In this post, Brad Scott from Forest Row Film Society in East Sussex, takes a look at five Booking Scheme titles.
Growing up in Baltimore in the 70s, Kevin Clash adored making puppets and giving shows locally. Picked up first by a local TV station, he later started working for the Jim Henson troupe, eventually becoming the creator of the character of Elmo on Sesame Street. This documentary is a delightful and uplifting account of one person following their passion, and will appeal to anyone who has loved the Muppets, Big Bird, Cookie Monster and any of the Henson creations. It’s not a film for very small children, since it has too many talking heads (not the rubber ones), but probably anyone over about twelve who has seen Sesame Street or is interested in how the shows are created will love this film. I thought it was fabulous.
About to start her retreat before taking her vows, Avril is a novice who has lived her entire life in the convent. Discovering she has a brother, she goes off on a search to find him, making her much more aware about the world outside. This is a charming French drama which is very easy on the eye; a good part of it is set in the Camargue, with good performances from the young actors. Avril also features Miou-Miou as one of the nuns, and one could imagine this film working well within a French strand or weekend. It’s not at all challenging and a bit implausible, but pleasant enough and none the worse for that.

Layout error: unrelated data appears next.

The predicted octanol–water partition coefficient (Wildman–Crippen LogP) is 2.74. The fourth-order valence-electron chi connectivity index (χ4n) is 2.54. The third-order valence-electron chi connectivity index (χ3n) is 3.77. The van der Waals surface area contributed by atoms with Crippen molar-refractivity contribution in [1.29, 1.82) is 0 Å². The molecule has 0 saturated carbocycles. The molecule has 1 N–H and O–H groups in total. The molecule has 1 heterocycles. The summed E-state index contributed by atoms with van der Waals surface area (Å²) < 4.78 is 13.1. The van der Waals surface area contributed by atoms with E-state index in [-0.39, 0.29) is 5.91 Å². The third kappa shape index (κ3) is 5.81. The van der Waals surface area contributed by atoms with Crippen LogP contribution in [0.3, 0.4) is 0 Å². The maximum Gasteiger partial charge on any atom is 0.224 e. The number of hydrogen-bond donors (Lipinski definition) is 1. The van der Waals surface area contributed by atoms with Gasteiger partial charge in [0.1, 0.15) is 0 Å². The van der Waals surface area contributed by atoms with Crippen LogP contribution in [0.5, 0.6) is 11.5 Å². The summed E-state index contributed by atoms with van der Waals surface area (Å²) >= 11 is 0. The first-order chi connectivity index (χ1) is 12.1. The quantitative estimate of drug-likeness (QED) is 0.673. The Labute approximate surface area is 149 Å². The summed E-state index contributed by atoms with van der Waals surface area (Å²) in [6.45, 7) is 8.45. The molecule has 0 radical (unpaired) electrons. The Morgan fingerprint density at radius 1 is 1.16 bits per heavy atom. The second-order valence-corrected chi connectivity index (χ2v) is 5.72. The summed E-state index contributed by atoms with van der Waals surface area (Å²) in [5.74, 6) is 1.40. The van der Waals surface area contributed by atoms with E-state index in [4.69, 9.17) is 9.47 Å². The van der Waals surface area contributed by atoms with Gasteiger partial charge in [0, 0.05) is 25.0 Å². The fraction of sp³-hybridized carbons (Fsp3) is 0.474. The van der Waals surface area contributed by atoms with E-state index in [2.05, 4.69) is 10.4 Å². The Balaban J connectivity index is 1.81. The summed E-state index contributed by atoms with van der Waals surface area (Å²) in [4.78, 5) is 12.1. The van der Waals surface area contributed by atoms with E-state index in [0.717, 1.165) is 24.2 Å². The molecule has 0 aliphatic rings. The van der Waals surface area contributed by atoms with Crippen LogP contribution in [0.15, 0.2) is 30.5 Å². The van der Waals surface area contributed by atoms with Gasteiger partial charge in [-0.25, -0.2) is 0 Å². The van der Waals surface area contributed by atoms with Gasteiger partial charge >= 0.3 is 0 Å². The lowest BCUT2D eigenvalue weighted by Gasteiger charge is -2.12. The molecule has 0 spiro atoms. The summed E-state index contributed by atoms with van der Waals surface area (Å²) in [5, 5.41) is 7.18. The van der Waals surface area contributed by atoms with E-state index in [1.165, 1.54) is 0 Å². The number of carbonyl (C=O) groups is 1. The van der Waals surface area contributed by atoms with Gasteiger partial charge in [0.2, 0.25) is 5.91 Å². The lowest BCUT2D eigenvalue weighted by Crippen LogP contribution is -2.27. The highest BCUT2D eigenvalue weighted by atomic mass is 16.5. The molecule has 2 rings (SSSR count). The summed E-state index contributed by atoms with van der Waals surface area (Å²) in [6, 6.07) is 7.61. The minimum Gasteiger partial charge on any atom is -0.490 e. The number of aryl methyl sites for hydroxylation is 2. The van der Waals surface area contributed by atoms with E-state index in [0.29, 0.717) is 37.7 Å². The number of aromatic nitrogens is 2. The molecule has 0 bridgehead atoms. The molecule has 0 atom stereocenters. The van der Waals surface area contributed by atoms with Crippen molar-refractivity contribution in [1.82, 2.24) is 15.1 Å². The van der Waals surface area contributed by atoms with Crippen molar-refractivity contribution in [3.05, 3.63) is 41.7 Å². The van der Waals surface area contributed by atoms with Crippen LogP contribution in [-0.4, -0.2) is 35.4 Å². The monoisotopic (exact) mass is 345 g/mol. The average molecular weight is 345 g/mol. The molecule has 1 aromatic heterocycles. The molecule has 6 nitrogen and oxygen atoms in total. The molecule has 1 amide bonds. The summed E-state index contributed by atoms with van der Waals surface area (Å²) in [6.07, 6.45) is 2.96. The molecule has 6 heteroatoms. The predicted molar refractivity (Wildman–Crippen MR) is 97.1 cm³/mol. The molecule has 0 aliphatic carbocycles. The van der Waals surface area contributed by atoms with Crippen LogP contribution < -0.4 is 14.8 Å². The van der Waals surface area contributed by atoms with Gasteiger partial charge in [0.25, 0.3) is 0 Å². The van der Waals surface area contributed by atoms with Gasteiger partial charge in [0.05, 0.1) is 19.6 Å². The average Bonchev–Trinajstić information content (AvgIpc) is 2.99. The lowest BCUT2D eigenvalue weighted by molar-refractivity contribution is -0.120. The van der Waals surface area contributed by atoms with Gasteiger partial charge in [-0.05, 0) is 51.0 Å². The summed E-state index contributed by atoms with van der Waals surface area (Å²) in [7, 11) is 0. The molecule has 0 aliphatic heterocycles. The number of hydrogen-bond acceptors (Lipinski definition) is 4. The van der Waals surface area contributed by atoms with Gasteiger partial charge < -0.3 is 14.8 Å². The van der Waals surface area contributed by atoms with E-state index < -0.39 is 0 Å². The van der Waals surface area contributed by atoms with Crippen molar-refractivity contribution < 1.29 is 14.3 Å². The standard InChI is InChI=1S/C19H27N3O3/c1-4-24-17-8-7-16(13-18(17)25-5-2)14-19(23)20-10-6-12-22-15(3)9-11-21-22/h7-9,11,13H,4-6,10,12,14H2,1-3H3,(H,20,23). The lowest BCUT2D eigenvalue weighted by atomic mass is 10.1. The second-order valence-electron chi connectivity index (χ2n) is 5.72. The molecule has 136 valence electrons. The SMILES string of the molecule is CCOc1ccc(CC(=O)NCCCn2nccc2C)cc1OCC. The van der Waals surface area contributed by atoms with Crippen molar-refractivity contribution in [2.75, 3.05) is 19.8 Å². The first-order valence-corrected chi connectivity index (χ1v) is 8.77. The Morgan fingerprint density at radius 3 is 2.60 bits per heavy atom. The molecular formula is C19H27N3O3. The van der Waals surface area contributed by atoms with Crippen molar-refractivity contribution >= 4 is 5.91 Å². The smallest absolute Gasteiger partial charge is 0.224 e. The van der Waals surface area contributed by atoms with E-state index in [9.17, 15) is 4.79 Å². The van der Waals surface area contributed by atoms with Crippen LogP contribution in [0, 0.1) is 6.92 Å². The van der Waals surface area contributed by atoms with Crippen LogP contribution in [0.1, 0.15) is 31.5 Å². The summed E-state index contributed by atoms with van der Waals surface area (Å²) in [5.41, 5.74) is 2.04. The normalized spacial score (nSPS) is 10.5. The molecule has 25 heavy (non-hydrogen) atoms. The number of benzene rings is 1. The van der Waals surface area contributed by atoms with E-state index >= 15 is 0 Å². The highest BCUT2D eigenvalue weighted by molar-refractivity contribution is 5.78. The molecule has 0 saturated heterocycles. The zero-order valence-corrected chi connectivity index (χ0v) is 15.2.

Fear and Trembling
After a childhood in Japan, Amélie (Sylvie Testud (Lourdes)) moves back to Tokyo and lands a job at a big corporation. Here she finds that corporate life has some unexpected dimensions. In this tale of a clash of cultures, director Alain Corneau (Tous les Matins du Monde) gives us a (very) gentle comedy of manners as Amélie gets a series of dead-end jobs. Sylvie Testud’s performance won her a César and Prix Lumière in 2004.
Still wonderful to look at, with its beautiful cinematography, visual design, jump cuts and light, Bertolucci’s unpicking of Italy’s Fascist past remains a transfixing film. Jean-Louis Trintignant plays Marcello Clerici, uneasy with his own identity, caught between political and sexual norms and expectations, and complicit in the murder of his old professor.
Absolutely entrancing and evocative black and white rotoscoped film set in the Czech woods and Prague from the end of the war until the election of Vaclav Havel. Alois Nebel works at the station on the border in the Sudetenland, and is haunted by the past. Winner of the European Film Academy Animated Feature Film award, and has just had a great review in Sight and Sound (May 2013).